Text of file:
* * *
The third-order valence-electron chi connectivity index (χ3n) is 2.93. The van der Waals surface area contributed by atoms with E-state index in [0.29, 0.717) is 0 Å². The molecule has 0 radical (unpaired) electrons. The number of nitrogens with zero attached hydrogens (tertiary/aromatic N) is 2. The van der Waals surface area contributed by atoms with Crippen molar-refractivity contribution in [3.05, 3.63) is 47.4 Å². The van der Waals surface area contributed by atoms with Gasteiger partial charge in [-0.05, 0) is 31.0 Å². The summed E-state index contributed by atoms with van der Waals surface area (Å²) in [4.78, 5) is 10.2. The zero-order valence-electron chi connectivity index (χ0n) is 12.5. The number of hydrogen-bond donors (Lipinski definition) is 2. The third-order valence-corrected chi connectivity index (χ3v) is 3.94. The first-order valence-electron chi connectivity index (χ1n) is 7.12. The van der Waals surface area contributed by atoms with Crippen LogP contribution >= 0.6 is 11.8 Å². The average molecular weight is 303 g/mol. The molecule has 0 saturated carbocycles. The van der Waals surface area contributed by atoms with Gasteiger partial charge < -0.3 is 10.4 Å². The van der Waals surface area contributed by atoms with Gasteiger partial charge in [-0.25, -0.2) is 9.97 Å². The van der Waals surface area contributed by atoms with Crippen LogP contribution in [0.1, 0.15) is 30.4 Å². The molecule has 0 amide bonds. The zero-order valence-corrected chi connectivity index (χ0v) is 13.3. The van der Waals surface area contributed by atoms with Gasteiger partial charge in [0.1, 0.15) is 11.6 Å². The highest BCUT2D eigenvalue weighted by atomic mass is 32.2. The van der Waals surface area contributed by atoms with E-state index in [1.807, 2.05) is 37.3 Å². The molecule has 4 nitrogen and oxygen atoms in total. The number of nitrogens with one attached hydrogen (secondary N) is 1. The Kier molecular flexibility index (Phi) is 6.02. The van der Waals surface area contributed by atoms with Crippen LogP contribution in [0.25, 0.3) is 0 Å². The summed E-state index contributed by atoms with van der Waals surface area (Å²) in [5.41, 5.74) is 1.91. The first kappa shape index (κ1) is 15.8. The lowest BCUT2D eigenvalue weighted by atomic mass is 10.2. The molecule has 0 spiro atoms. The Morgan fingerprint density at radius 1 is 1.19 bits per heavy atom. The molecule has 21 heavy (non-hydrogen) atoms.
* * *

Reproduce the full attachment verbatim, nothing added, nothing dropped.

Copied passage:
The third-order valence-electron chi connectivity index (χ3n) is 2.93. The van der Waals surface area contributed by atoms with E-state index in [0.29, 0.717) is 0 Å². The molecule has 0 radical (unpaired) electrons. The number of nitrogens with zero attached hydrogens (tertiary/aromatic N) is 2. The van der Waals surface area contributed by atoms with Crippen molar-refractivity contribution in [3.05, 3.63) is 47.4 Å². The van der Waals surface area contributed by atoms with Gasteiger partial charge in [-0.05, 0) is 31.0 Å². The summed E-state index contributed by atoms with van der Waals surface area (Å²) in [4.78, 5) is 10.2. The zero-order valence-electron chi connectivity index (χ0n) is 12.5. The number of hydrogen-bond donors (Lipinski definition) is 2. The third-order valence-corrected chi connectivity index (χ3v) is 3.94. The first-order valence-electron chi connectivity index (χ1n) is 7.12. The van der Waals surface area contributed by atoms with Crippen LogP contribution >= 0.6 is 11.8 Å². The average molecular weight is 303 g/mol. The molecule has 0 saturated carbocycles. The van der Waals surface area contributed by atoms with Gasteiger partial charge < -0.3 is 10.4 Å². The van der Waals surface area contributed by atoms with Gasteiger partial charge in [-0.25, -0.2) is 9.97 Å². The van der Waals surface area contributed by atoms with Crippen LogP contribution in [0.1, 0.15) is 30.4 Å². The molecule has 0 amide bonds. The zero-order valence-corrected chi connectivity index (χ0v) is 13.3. The van der Waals surface area contributed by atoms with Gasteiger partial charge in [0.1, 0.15) is 11.6 Å². The highest BCUT2D eigenvalue weighted by atomic mass is 32.2. The van der Waals surface area contributed by atoms with E-state index in [1.807, 2.05) is 37.3 Å². The molecule has 4 nitrogen and oxygen atoms in total. The number of nitrogens with one attached hydrogen (secondary N) is 1. The Kier molecular flexibility index (Phi) is 6.02. The van der Waals surface area contributed by atoms with Crippen LogP contribution in [0.25, 0.3) is 0 Å². The summed E-state index contributed by atoms with van der Waals surface area (Å²) in [5.41, 5.74) is 1.91. The first kappa shape index (κ1) is 15.8. The lowest BCUT2D eigenvalue weighted by atomic mass is 10.2. The molecule has 0 spiro atoms. The Morgan fingerprint density at radius 1 is 1.19 bits per heavy atom. The molecule has 21 heavy (non-hydrogen) atoms.